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Shipping giant Maersk on taking a cloud-first approach to disrupting the competition

Rasmus Hald, who heads up the cloud centre of excellence at shipping giant Maersk, opens up about how the firm is embracing a cloud-first policy in the name of seeing off competitive threats and improving the sustainability of its operations

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Danish transport and shipping giant Maersk has shared details of the cloud-first strategy it is pursuing as it seeks to retain its market-leading position, while surfacing new opportunities for revenue growth.

Speaking at the DevOps Enterprise Summit (DOES) in London on 25 June 2019, Rasmus Hald, who heads up Maersk’s cloud centre of excellence, said the firm was facing a number of wide-ranging competitive threats.

These include facing down threats from new, disruptive market entrants that are using apps and data to refine the logistics process for their customers, which has prompted the firm to rethink how it sets about fighting back.

In the past, for example, new market entrants could sometimes be dealt with by increasing the capacity of its physical shipping networks, with the addition of more vessels or container terminals, whereas now it requires a more technology-led approach.

“We are being disrupted by small startups… that are removing the complexity of our industry with smooth digital solutions about end-to-end logistics,” he said.

“At the same time, we see huge companies like Uber, which recently launched an app in the US that gives truck drivers routes on their smartphones, and they’re completely smoothing the way [there too].”

The firm is also looking for ways to dampen down the environmental impacts of its operations, given the shipping industry is reportedly responsible for “2-3%” of the world’s total carbon emissions.

“We are 20% of that as the market leader, so we are quite polluting as a company, but we see this as an opportunity because we can really impact the carbon dioxide emissions of global trade,” he added.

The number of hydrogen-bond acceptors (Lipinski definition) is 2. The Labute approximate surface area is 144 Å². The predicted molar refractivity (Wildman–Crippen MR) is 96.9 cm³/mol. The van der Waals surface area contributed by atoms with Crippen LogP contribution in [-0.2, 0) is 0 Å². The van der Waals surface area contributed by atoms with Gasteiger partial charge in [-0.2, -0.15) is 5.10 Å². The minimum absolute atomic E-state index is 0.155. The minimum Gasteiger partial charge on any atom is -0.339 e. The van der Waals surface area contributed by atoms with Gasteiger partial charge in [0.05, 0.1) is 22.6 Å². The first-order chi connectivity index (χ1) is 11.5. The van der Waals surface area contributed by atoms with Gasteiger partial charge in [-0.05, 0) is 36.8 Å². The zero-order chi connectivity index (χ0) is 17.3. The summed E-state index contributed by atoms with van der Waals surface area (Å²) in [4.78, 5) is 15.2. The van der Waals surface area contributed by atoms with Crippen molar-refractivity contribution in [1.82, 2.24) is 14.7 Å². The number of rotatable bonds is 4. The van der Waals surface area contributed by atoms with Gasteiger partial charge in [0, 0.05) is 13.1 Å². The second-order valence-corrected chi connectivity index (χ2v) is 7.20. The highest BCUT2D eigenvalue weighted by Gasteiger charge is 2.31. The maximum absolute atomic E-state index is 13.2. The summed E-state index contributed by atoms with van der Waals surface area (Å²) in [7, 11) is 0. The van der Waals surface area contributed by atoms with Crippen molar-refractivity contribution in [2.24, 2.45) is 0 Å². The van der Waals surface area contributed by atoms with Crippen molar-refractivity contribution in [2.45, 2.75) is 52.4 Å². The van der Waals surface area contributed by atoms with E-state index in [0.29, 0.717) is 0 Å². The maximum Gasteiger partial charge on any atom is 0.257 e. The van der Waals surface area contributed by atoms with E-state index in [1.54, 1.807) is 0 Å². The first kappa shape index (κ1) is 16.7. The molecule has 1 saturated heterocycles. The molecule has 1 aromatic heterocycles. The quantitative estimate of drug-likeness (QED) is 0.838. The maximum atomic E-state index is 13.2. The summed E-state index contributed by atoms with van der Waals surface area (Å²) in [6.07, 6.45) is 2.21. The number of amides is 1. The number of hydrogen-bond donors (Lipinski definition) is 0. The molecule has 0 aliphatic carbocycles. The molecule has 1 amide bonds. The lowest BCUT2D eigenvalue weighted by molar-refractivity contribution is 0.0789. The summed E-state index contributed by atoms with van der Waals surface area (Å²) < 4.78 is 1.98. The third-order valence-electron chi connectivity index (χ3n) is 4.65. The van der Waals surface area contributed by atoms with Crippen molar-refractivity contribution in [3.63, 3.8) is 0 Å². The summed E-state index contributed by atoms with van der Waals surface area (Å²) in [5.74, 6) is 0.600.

This kind of work is of increasing interest to Maersk’s clients too, and this is part of the reason why the firm recently partnered with high street fashion retailer H&M on a project that enabled it to ship its wares from the Far East to Europe on a carbon emissions-free basis by swapping out fossil fuels for biofuels when powering its fleet.

“We need to change, and [introduce] new products faster, and that puts up a new set of requirements for our technology,” said Hald.

Going cloud-first

As such, the company has adopted a cloud-first policy whereby anything new the company builds is hosted in the public cloud, unless there is a “really, really, really good reason not to”, he said.

In addition to this, the firm also follows a procurement strategy for new purchases that prioritises the use of software-as-a-service (SaaS) offerings where commodity IT products are concerned so its technology teams can focus their efforts on “business differentiating” offerings.

“[Our philosophy is to] buy other people’s software as a service and then focus our efforts on building great software for our users [and] our customers”
Rasmus Hald, Maersk